Salina Public Library Local History Collection


Thumbnail image of the 1st page   Title: Letter from Robert Muir, Jr., Salina, KS, to his parents, Robert, Sr., and Jane Muir in Sparta, IL
Author: Robert Muir, Jr.
Date: August 27, 1866
Type: manuscript
Physical description: 1 sheet (4 p.) ; 5 x 8 in.
Note: Letter mentions that the baby has started "to creep," farming matters and the likelihood of the railroad coming through Salina the following fall.


View the original letter: pages 1, 2, 3, 4

Text:

27 August 1866 Salina

Dear Parents

I have waited long and patiently for an answer to a letter I sent you a good while ago, but no answer yet, and but little prospect of one. So I have concluded to try again as I would like uncommon well to get a letter and hear how you are getting along. Since I last wrote we have been getting along as well as could be expected. We have been blessed with good health, plenty to eat and wear and a little more to do than we care about. Our little boy or rather I might say big boy, for he is a buster [sic], has never had a day's sickness and has been growing and doing fine. He has been able to sit alone for the last month and within the last few days he has started to creep and rise to his feet by the side of the cradle. We feel very proud over him and I know you would too if you seen him. We have had a very wet season here up to the middle of last month. But since then no rain of any consequence which is telling on the last corn pretty sorely and on early corn too, but not so much, it being in the milk before the dry weather affected it. Had it rained about two good showers in the last four weeks there would have been the heaviest yield of corn ever harvested in western Kansas. As it is, early corn will give a very good crop from 40 to 50 bhls per acre, late corn on old ground from 25 to 35 and on newly broken up prairie sod but very little. The wheat crop done very well for chance it had, it being all less or more damaged by high winds in the spring. I had to plow nearly all of mine down and put in corn. You may wonder how it is that wind can ruin the wheat. Spring wheat is what I have reference to. The best description I can give is to tell you to imagine you see soil which is naturally very light and which becomes almost as fine as ashes by the actions of the frost drifting before the wind like snow. Such a wind as you seldom if ever experience in Illinois, and you have it. The fall wheat done remarkably well and is a good article of wheat. I bought 80 acres of school land since I last wrote. One half at 3 dollars, the other at 5 per acre making in all 300 dollars with ten years to pay it in ten equal installments. I considered it very cheap. It joins my claim on the north and has a running stream of water through one corner of it, which gives me a good watering place for my stock on my own land which was my principle reason for buying and a farm for little Bob too. What to (do?) you think of the silly cullans (?) that went away back out of the way from any place stepping aboard of the cars at Salina next fall and land in St. Louis in about the same length of time it would take you from Sparta. That is a fixed fact now and no mistake. In consequence of the railroad coming through here the land has nearly all been taken up and the chances for a poor man coming in here now is pretty slim compared with [what] it was. We are all busily engaged at present putting up hay. Willie and I have got up 50 tons and intend putting up 30 or 40 tons more. John's at work 30 miles west of here and I have not seen him since I left. I must close by saying that we are all well. Hoping this may find you in the enjoyment of the same thing. Mother, I want you to write soon and tell me how you are all getting along, when I say all I mean the whole family. Give our love to all.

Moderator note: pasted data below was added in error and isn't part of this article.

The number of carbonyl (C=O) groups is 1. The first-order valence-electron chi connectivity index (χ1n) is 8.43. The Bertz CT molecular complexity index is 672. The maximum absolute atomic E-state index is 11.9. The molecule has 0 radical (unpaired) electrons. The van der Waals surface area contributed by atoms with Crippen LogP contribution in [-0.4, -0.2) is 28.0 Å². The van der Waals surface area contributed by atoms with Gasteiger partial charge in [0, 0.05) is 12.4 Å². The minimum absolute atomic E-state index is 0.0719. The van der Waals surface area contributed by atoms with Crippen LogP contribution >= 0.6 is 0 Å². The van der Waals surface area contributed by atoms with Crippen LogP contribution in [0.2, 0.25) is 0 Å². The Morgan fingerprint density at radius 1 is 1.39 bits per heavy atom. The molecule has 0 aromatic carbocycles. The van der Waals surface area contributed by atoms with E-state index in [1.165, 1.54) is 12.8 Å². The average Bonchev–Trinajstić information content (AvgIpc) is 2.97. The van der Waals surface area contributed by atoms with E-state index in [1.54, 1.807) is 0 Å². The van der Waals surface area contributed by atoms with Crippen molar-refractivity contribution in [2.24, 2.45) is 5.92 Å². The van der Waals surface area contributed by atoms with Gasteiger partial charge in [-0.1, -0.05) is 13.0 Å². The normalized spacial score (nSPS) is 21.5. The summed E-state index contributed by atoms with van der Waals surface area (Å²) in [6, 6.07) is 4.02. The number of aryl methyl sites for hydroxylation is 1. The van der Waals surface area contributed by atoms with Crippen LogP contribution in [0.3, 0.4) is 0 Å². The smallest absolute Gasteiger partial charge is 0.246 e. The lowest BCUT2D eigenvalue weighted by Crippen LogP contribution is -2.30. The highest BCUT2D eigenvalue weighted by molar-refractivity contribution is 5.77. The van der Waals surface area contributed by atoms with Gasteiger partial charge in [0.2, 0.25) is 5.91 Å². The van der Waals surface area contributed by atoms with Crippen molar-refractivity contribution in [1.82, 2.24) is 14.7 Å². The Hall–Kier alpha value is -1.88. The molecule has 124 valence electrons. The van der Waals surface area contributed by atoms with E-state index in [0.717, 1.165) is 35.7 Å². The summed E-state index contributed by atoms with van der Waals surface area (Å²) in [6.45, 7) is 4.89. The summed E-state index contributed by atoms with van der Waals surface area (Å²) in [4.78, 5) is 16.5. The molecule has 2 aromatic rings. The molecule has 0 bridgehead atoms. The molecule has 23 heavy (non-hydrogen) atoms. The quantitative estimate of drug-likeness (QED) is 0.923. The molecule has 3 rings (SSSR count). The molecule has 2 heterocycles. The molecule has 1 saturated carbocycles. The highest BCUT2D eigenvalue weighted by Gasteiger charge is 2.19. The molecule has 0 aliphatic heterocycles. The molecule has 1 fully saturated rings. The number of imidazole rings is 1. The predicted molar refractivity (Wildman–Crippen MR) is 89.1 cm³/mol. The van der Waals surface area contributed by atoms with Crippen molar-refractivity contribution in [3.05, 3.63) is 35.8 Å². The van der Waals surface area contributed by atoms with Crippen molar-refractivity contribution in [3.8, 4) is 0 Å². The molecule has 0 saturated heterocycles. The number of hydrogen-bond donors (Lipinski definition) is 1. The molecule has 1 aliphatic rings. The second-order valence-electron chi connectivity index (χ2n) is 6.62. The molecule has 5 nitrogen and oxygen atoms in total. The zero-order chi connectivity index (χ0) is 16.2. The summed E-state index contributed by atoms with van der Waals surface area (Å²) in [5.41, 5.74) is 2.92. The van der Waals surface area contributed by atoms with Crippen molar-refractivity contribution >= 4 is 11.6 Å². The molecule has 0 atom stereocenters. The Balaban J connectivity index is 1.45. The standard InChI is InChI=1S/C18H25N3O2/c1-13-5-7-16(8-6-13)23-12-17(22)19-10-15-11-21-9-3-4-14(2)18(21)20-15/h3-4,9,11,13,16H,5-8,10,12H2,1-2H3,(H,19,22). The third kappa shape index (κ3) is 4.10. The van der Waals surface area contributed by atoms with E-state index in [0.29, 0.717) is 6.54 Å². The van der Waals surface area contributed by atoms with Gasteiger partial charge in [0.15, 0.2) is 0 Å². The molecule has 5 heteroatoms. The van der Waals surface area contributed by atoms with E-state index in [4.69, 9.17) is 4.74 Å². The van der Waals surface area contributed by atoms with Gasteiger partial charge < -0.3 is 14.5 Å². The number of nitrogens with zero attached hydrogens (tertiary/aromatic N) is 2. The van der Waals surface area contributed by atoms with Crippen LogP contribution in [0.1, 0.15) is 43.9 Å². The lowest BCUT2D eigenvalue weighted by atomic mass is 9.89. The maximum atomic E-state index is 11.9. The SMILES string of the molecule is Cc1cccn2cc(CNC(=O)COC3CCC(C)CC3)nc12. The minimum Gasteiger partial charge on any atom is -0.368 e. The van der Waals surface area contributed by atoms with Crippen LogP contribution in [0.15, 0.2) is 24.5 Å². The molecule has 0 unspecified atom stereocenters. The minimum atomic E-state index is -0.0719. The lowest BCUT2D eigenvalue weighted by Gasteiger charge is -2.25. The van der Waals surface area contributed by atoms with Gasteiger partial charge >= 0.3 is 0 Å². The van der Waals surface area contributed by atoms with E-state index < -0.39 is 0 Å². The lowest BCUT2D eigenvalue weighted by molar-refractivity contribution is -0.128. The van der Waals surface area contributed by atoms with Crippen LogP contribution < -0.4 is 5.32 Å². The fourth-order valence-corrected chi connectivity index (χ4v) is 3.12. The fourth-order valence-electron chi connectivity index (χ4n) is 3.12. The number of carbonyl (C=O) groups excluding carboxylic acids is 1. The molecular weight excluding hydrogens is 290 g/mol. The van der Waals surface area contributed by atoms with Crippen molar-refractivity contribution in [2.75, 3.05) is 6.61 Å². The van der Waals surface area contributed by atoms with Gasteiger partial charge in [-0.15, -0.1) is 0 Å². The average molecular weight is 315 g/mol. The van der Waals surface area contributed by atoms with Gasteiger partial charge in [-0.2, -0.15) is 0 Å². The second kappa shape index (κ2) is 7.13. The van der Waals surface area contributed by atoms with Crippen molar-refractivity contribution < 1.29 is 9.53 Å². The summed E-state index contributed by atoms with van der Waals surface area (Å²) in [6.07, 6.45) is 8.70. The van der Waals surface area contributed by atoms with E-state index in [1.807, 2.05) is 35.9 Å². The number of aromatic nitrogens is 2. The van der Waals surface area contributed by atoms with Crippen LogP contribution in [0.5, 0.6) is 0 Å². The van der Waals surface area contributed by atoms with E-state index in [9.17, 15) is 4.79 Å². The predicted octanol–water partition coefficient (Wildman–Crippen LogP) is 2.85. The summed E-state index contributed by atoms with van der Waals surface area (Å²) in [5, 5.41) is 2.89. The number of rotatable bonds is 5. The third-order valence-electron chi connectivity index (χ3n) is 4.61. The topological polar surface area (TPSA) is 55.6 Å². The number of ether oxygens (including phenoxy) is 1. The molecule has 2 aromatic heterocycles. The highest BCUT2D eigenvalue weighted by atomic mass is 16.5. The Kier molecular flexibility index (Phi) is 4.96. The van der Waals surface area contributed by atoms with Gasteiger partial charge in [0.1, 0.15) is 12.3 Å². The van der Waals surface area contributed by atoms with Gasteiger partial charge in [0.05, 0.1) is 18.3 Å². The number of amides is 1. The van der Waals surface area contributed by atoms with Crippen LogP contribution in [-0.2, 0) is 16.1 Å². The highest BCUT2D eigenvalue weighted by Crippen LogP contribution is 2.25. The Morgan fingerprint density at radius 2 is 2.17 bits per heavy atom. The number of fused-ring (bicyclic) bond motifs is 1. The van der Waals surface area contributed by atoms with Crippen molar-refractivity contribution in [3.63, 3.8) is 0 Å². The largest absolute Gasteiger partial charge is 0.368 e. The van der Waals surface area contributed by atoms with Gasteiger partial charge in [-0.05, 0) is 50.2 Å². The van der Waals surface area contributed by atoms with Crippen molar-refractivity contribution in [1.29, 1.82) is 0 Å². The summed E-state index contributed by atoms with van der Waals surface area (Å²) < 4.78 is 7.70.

Your son and daughter Robert and Nancy Muir



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